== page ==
Interview: Photographer Jackie Nickerson by Metropolitan Society

We've decided to release partial interview content from the first issue of our print magazine, Persons of Interest. The interview below is with photographer Jackie Nickerson. Jackie is very well known for several of her solo bodies of work, as well as photography and creative direction for every Yeezy Season lookbook, and other projects for Kanye West and Donda. To read the complete interview you may purchase the full magazine issue from our online store.

"Jackie Nickerson’s extensive body of photography has been exhibited in some of the most world-renowned museums— including the Museum of Modern Art; Palais des Beaux-Arts; Irish Museum of Modern Art; and the Vatican Museums. Jackie had been photographing in the commercial fashion industry for a several years until her career took a turn after a traveling to Africa in 1997. She left behind her commercial career to dedicate her time to personal projects and fine art work. By using a camera as an investigative tool, Jackie has photographed farm workers in Southern and Eastern Africa in some of her most well-known works, Terrain and Farm. Jackie has also worked with hip-hop artist and fashion designer Kayne West for the Yeezy Season One and Two lookbooks and was commissioned to photograph Ebola Fighters in Monrovia, Liberia for TIME magazine." 

In your latest book, Terrain, you photograph Eastern and Southern African agricultural laborers in several different farms and locations. How does lifestyle change on each of these different farms? Is there a particular place you felt more attached to than any other? How did your experience photographing Terrain differ from your prior work, Farm?

I visited all kinds of farms and locations. Some were family farms, some commercial and some were farmers were working at a subsistence level. So there was a huge diversity. As to the experience of photographing in the 1990’s and today, well, the cultural connection to the land hasn’t really changed, but the politics around agriculture have. The power of land and nature in context with political power are inextricably linked. Most of the farms that I photographed in Terrain were owned by indigenous Africans. I think everyone agrees that land distribution is an essential part of the decolonization process and empowering indigenous farmers is an important part of that. In Zimbabwe I also visited lots of resettled farms, many of which, for practical reasons, were growing tobacco. The main problem going forward is investment in infrastructure because the new farmers are only given a six month rolling lease and can be evicted at any time.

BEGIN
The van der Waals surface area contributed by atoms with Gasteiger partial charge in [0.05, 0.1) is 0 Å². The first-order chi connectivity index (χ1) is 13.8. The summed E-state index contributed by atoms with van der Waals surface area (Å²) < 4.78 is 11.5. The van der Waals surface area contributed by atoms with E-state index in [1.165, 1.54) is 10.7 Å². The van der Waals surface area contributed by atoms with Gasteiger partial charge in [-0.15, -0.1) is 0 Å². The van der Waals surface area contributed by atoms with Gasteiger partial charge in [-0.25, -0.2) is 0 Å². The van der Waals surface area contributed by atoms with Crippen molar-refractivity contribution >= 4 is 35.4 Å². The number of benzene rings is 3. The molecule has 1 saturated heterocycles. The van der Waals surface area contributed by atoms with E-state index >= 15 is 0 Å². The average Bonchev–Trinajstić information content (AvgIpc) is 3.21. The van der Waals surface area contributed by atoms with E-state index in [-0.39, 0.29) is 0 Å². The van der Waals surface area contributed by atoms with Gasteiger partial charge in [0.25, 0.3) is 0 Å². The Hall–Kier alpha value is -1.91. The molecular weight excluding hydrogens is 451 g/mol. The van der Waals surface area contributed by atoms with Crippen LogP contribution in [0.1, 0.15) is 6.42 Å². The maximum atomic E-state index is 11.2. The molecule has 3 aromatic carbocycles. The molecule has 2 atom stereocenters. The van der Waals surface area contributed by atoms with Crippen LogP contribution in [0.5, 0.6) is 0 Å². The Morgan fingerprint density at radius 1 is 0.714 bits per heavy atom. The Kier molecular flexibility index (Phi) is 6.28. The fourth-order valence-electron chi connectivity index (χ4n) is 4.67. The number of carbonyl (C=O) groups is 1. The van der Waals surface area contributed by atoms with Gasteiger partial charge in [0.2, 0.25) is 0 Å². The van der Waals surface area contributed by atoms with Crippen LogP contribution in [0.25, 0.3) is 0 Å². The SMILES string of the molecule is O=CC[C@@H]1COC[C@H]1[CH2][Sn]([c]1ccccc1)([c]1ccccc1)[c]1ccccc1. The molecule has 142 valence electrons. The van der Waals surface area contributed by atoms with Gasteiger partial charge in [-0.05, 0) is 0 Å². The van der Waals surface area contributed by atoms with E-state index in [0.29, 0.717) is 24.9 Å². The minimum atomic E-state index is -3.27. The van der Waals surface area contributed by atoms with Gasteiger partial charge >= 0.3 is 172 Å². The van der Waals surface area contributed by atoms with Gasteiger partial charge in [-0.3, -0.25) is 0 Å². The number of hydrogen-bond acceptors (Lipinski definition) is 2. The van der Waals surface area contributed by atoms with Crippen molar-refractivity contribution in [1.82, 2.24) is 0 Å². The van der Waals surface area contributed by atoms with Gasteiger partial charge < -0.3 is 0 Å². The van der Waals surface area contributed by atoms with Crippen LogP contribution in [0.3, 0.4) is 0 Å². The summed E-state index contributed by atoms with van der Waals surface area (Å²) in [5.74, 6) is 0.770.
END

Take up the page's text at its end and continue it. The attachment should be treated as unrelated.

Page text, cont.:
In your book, Terrain, you photograph Eastern and Southern African agricultural laborers in several different farms and locations. How does lifestyle change on each of these different farms? Is there a particular place you felt more attached to than any other? How did your experience photographing Terrain differ from your prior work, Farm?

In 1997 I was living in Zimbabwe and felt that the society there was divided. The global North often stereotypes Africans in a negative way so I set out to try to photograph individuals to try to challenge this perception. I ended up photographing working people who had made their clothes solely for the purpose of protecting themselves in the workplace. It was a way of concentrating on individual identity. Farm is about personal identity through improvisation—a very personal exploration into perception and individuality. It was my first personal project. I think it’s true to say that, whether you like it or not, no matter where you are in the world, your clothes help people to define your status. Saying that, I think we should wear things that make us feel good about ourselves and help to encourage a positive self-image and I think that means being true to yourself.

In the late 1990’s, you spent upwards of three years exploring Southern Africa for the first time, and you have said in a prior interview that the experience changed your life. What about this specific region held your devoted interest for this period of time? How did it change your perspective on the way you shoot?

Yes, I was based in Zimbabwe for about four years in the 1990’s and traveled all over southern Africa. I’m from an urban background, where I’ve lived in confined spaces and environments made up of concrete. For me, space has always been a precious commodity. So living in rural Africa gave me a feeling of space and freedom and a different perspective on life. I exchanged an indoor life for an outdoor life.